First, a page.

Albert Einstein never actually said “insanity is doing the same thing over and over and expecting different results,” but if he had, it would have applied perfectly to the threadbare conversation our nation is having once again in the wake of the El Paso and Dayton shootings. Here’s our president pithily weighing in on our country’s next steps following these back-to-back massacres:
Mental illness and hatred pulls the trigger, not the gun. . . . We must reform our mental health laws to better identify mentally disturbed individuals who may commit acts of violence and make sure those people not only get treatment, but, when necessary, involuntary confinement.”
And, here’s the expected rebuttal from the American Psychological Association:
Routinely blaming mass shootings on mental illness is unfounded & stigmatizing. Research has shown that only a very small percentage of violent acts are committed by people who are diagnosed with, or in treatment for, mental illness.
It seems almost superfluous to mention, as noted this week in a Washington Post report, that “fewer than 5 percent of the 120,000 gun-related killings in the U.S. between 2001 and 2010 were carried about by people diagnosed with mental illness,” according to the National Center for Health Statistics. Or a joint FBI/Secret Service report on shooter profiles that goes so far as to say, “Diagnosed mental illness is not a very specific predictor of violence of any type, let alone targeted violence. . . . In short, declarations that all active shooters must simply be mentally ill are misleading and unhelpful” (emphases mine).
I say superfluous, because this same public argument has appeared following similar gun related tragedies over (at least) the last 12-15 years. Here’s Yale School of Medicine professor Deborah Doroshow commenting on our rinse-and-repeat response to a uniquely American tragedy:
Mental health services undoubtedly need and deserve increased funding. But we should take care not to make this the defining lesson of each mass shooting. Doing so stigmatizes the mentally ill and prevents us from having the sorts of hard conversations that we need to have about what really causes mass shootings and how we can prevent them.
Even as a theologically educated Baptist pastor and trained psychotherapist who works with students, couples and whole families exhibiting pervasive mental health issues, it can be overwhelming to understand how to be helpful in the midst of a sea of influences working in the opposite direction. However, the one thing I find repeatedly playing an outsized role in the efficacy, consistency and availability of one’s mental health treatment is the amount of money that person is willing and able to pay for competent and consistent care.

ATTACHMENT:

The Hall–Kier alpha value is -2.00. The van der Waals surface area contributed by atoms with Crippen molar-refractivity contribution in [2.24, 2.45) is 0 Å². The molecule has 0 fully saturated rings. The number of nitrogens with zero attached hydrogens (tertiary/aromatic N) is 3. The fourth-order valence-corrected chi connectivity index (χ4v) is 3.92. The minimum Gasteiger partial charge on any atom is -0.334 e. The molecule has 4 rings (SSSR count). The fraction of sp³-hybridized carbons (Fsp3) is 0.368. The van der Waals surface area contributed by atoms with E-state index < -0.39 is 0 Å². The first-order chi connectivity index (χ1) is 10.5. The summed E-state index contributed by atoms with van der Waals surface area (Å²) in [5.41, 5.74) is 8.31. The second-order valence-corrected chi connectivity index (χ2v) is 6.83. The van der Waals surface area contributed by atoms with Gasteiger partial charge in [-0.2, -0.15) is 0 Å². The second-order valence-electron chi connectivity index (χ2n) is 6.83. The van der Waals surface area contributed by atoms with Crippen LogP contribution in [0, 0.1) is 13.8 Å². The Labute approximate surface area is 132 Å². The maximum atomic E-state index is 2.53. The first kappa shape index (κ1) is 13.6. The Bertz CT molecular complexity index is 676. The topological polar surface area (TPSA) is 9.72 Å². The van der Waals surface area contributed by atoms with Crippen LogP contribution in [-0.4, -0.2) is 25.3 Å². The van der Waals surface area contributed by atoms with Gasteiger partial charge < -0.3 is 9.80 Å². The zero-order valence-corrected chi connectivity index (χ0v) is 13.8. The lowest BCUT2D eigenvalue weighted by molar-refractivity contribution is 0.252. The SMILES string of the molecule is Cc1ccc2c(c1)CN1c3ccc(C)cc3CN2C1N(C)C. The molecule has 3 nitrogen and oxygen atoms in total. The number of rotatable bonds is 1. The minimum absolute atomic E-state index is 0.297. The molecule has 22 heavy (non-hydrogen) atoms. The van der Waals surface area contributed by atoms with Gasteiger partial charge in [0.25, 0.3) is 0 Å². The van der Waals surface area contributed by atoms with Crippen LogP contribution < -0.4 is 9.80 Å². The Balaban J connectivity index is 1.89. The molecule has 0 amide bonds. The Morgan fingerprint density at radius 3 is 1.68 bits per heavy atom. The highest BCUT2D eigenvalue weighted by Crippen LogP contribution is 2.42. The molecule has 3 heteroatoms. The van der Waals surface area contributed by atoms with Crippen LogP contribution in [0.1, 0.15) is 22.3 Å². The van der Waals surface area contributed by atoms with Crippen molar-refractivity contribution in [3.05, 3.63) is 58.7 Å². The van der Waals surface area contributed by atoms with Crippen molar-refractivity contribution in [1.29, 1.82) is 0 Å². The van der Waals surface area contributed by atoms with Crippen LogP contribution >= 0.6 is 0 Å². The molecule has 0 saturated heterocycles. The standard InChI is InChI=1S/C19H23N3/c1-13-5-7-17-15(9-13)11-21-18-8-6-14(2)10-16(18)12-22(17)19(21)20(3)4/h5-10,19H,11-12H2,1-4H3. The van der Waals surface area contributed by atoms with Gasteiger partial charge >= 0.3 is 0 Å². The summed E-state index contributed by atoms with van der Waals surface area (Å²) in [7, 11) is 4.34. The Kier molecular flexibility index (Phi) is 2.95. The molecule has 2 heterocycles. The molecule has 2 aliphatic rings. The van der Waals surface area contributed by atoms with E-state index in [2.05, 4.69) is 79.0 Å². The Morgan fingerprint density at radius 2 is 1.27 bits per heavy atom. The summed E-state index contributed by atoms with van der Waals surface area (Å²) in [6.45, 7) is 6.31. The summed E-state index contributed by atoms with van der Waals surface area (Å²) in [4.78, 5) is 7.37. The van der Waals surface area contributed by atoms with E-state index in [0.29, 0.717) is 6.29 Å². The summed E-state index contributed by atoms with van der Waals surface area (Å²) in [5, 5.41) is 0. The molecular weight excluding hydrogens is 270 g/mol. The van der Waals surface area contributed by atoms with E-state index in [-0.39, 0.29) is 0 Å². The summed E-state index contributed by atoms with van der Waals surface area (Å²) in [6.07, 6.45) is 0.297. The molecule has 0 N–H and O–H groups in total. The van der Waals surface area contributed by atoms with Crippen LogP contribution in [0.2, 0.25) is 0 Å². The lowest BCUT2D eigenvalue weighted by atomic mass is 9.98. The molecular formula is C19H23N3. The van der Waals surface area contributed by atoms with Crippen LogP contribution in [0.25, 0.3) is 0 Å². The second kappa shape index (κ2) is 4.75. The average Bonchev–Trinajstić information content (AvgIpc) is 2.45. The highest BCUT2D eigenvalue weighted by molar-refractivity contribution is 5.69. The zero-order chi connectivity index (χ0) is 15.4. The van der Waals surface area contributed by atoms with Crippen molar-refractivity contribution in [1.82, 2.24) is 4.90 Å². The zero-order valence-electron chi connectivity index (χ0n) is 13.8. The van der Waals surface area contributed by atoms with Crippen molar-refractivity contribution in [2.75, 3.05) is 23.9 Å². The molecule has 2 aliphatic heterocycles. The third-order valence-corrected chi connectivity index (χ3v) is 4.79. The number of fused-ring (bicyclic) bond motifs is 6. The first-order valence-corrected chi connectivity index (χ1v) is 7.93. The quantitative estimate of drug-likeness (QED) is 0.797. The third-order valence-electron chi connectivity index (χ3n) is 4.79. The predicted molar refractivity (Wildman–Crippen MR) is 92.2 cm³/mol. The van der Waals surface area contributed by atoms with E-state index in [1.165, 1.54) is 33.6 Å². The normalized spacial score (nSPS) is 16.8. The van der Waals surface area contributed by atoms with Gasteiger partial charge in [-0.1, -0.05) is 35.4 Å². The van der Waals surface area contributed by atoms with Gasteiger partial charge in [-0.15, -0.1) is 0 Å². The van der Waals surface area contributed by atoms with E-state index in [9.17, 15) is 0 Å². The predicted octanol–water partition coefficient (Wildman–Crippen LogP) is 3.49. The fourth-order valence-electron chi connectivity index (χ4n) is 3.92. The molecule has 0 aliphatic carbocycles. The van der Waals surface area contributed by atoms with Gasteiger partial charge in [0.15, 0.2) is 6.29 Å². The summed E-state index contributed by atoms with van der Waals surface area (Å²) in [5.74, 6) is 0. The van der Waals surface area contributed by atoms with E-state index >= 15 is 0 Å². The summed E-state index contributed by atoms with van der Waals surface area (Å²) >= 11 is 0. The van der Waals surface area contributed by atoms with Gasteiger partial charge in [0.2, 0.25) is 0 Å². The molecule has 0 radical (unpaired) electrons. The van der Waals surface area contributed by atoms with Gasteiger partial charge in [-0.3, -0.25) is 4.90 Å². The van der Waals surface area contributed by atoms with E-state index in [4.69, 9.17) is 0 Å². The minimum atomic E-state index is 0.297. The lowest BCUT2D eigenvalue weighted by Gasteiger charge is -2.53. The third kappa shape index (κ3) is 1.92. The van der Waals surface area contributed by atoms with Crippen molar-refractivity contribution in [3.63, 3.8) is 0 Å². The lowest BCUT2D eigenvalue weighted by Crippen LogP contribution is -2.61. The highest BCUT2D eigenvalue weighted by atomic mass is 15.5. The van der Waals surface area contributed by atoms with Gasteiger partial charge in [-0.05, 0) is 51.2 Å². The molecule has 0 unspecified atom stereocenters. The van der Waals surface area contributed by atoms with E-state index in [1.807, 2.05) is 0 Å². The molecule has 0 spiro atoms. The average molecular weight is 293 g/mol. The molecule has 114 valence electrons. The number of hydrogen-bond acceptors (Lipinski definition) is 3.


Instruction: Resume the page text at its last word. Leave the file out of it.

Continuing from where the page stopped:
“In our gun-saturated and violent culture, what’s something we, as people of faith, might do differently?”
As with almost everything else in our country, poverty (even of the “middle class” variety) and a lack of affordable and accessible healthcare arguably play a much greater role than “mental illness” in the creation of an entire class of people unable to “adjust” in an economic, social, scholastic, religious and political climate defined by anxiety, fear and class-based scarcity.
Even among those who do have access to healthcare, our country’s commitment to a culture steeped in shame and competition has reaped an entire generation of children whose average anxiety rates are at higher levels than those of child psychiatric patients in the 1950s. Americans have created a culture defined by income inequality, ruled by inherited wealth and held together by an unimpeachable commitment to personal responsibility as the explanation for one’s place in a morass of debt, job insecurity and lack of affordable healthcare.
Add the ever-increasing amount of time American children and adults spend in front of screens and the rising rates of inactivity and sleep deprivation and you have the makings of a profoundly unwell republic. And, as Indian philosopher Jiddu Krishnamurti famously noted “it is no measure of health to be well-adjusted to a profoundly sick society.”